I stayed for a few hours at the Heathrow Yotel a few years back after an overnight flight from Seattle that arrived in London at 6 a.m. and then headed into town for a full day of business meetings and touring feeling very civilized and unrumpled.

yotel heathrow

Single cabin at the Heathrow Yotel.

Spending a few hours in a tiny hotel room at an airport is one thing, but I wondered if staying in a room at the off-airport Yotel in New York City would feel claustrophobic.

It was fine.

Yotel Room mockup, June 2010 Designed by Rockwell group, NY

The Yotel in New York City is not far from Times Square, Madison Square Garden and the Port Authority bus terminal. After checking in at the ground level “Mission Control,” where a “Yobot” stays busy storing luggage in cubicles, guests go to the fourth floor, where there are bars, a restaurant (where the complimentary morning muffins are served), a large outdoor terrace and some public seating areas. The rooms are on the floors above.

Yotel patio

Outdoor terrace at Yotel in New York City. Photo by Harriet Baskas

The “cabins” at the New York City Yotel are 30% larger than those at the airport properties – but at 170 square feet a basic “premium” cabin was still quite small. Still, it has all the essentials: a bed that folds up into a futon-like couch during the day and – at the press of a button – extends flat for sleeping, a tiny desk with a chair, a large flat screen TV, a shelf and a bar to hang clothing from, free Wi-Fi and a floor-to-ceiling window.

The bathroom area of the room has a curtain, but no door, although there’s a partially opaque glass door you can pull closed if you’re sharing the room and want a bit of privacy in the toilet or the shower.

(Rates usually start at $199; which seems reasonable compared with what you’ll pay for other hotel in New York City).

There’s a hip vibe at the hotel, but not so hip that you’ll feel you’ll need to be all pretty and dressed up to go grab that complimentary morning muffin.

Here’s another hip and fun new offering at the Yotel in New York City: this summer staff will be surprising some guests with complimentary “Only in New York” tours (value $65).

Tours to where? That’s a surprise: up to two dozen people will be taken on a two hour adventure somewhere in the city. Find more details about the Only in NY tours here.

Yotel robot

Rooms are small, so it’s nice that the Yotel’s Yobot will store luggage. Photo by Harriet Baskas


(My stay at the Yotel in New York City was at a reduced rate; opinions and impressions are very much my own.)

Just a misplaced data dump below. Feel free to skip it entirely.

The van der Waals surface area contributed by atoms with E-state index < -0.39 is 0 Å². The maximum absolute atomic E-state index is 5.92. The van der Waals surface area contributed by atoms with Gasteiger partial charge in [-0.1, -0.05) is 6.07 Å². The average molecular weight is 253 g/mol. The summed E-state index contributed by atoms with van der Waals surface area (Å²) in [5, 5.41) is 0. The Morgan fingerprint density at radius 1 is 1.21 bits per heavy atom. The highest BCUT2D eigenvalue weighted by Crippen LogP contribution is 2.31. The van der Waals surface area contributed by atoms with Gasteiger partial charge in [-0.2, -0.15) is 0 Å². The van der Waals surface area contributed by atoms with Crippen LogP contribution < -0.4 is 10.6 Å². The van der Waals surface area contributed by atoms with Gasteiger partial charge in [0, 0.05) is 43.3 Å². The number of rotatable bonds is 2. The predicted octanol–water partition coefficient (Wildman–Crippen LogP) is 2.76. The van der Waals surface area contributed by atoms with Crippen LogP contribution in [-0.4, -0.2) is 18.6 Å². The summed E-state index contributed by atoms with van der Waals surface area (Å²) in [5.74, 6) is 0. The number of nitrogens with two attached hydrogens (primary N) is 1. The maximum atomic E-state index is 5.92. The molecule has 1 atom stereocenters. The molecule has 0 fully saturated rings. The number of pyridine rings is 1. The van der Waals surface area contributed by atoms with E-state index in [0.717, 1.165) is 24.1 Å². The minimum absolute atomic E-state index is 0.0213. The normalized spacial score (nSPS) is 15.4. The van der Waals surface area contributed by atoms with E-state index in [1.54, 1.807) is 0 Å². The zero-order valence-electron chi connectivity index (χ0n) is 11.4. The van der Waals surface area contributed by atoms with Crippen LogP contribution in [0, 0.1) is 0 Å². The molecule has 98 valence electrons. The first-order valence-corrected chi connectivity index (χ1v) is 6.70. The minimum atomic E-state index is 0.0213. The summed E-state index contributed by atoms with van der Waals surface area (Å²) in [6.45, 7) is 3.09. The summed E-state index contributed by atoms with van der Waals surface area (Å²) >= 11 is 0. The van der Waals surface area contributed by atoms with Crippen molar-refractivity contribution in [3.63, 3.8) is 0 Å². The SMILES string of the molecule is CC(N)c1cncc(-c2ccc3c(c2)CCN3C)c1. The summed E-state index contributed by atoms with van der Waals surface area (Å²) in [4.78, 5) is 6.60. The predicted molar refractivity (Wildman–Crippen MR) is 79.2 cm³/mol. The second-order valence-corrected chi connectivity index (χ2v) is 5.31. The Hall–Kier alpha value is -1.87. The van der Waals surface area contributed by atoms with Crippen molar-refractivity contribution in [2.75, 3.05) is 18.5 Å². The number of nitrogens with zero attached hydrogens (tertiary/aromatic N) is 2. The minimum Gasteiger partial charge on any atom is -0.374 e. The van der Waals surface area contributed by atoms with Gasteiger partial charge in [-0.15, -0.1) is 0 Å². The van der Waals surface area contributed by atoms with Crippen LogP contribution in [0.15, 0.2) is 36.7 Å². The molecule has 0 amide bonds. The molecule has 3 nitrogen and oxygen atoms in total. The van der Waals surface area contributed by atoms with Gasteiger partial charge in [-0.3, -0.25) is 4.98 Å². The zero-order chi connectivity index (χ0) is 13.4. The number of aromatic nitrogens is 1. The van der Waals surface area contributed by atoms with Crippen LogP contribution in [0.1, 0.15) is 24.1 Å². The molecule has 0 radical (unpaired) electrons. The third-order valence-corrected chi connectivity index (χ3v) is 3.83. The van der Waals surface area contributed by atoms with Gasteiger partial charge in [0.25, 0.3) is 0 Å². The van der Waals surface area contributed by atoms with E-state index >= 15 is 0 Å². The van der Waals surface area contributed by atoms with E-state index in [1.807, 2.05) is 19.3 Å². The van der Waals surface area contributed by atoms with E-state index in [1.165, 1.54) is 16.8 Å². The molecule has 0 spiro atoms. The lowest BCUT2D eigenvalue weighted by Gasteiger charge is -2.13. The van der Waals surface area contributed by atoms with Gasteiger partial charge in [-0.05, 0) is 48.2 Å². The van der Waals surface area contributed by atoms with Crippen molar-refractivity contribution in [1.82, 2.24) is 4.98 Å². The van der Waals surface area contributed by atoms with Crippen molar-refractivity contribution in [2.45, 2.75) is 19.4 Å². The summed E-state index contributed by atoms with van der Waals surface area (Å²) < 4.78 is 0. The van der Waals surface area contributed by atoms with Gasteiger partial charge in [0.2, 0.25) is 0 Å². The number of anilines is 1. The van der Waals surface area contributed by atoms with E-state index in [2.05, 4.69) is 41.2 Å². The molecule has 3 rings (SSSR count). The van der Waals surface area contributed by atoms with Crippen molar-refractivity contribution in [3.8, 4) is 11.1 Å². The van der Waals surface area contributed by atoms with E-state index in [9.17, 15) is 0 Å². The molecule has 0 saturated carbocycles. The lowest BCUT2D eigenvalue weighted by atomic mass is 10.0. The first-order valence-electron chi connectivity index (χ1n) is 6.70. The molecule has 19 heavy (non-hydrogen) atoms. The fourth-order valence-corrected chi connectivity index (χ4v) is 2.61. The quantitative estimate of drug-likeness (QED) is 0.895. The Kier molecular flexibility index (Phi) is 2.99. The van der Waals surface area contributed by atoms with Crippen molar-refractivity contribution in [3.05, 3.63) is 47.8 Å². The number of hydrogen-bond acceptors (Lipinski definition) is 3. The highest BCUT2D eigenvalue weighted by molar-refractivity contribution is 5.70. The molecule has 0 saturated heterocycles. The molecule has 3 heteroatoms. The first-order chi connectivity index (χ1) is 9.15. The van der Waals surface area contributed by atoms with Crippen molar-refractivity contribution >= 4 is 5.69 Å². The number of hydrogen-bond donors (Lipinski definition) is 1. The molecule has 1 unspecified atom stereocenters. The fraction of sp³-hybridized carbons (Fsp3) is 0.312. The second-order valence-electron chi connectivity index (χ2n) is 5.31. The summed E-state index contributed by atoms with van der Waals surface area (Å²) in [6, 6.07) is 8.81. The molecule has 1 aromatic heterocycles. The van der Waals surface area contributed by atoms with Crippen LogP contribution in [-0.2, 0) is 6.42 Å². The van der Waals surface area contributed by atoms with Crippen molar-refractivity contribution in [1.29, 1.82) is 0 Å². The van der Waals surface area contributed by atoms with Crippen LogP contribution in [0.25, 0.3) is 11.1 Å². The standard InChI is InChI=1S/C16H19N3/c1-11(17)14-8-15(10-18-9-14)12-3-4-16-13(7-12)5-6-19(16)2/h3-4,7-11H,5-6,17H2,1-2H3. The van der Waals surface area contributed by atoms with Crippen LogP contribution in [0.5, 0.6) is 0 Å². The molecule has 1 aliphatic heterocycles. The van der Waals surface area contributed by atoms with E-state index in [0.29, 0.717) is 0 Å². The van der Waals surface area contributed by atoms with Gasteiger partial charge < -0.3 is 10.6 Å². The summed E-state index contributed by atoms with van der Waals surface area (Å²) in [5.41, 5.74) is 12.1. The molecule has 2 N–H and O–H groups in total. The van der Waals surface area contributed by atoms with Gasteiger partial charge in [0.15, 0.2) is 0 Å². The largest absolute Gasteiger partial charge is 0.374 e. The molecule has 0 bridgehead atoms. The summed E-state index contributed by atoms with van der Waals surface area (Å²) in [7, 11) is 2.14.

Airport dream amenities

What would make the time you spend stuck at the airport more bearable?


Spas and saunas? Sushi bars? Rollers skating? Roller coasters?

The folks at Skyscanner did a survey of 10,000 people and came up with this top ten list:

Cinema – 49%
Sleep pod – 36%
Library – 32%
Park – 31%
Vanity area – 30%
Kids play area – 21%
Pool – 20%
Gym – 15%
Man-made beach – 12%
Bikes – 11%

These are not pie in the sky amenities.

Singapore’s Changi Airport offers free movies and a multiplex theater at the Hong Kong Airport shows IMAX features throughout the day.

Abu Dhabi Airport offers travelers cocoon-like sleep pods and cabin-like Yotel rooms are available at London’s Heathrow and Gatwick Airports and at Amsterdam’s Schiphol Airport, which also has a library and a lovely indoor/outdoor park.

And at the Zurich Airport, you can rent a bike and go for a ride.

What other amenities are on your dream list for the airport?

Stuck at Heathrow Airport? Check in and chill out.

A rare working week in London is bracketed by two very different, but equally impressive at/in Heathrow Airport hotel stays.

6 AM arrival: after a long, sleepless flight from the US west coast beside a fidgety, too-tall seatmate, I can’t face heading to town and trying to stay awake until hotel check-in time. Instead I visit the short-stay YOTEL in Terminal 4, where compact and very cozy, ship-cabin-inspired rooms offer just the essentials: bed, TV, Wi-Fi, and bathroom.  Four hours later I’m refreshed and ready for the Tube-trek into town.  Not for the claustrophobic, but a great option for folks with very early arrivals or departures.


6 AM departure: With such an early morning flight, its just makes sense to stay at – or in – the airport.  In the past I’ve snagged an acceptable rate at the Heathrow London Hilton Airport Hotel, attached to Terminal 4, but this time I’m snuggled in for a short night at the new, ultra-swank Sofitel London Heathrow, attached to the new Terminal 5.

Rooms offer pillow menus and many public areas have themes:  for example the lobby is “Antarctica,” with a cool ice-block-inspired fountain, and there’s a huge, peaceful indoor Zen Garden.


There are multiple restaurants, several bars and a fitness room, but it’s the spa that offers a hidden treat for folks stuck – or just worn out – at the airport.  For about the same price as four hours at the YOTEL, travelers can hang out in the Sofitel’s Hydro Suite, which has a shower, steam room, sauna, giant spa tub, and some very inviting-looking lounge chairs.  If you’re nice, they might even let you stretch out in the official relaxation room as well.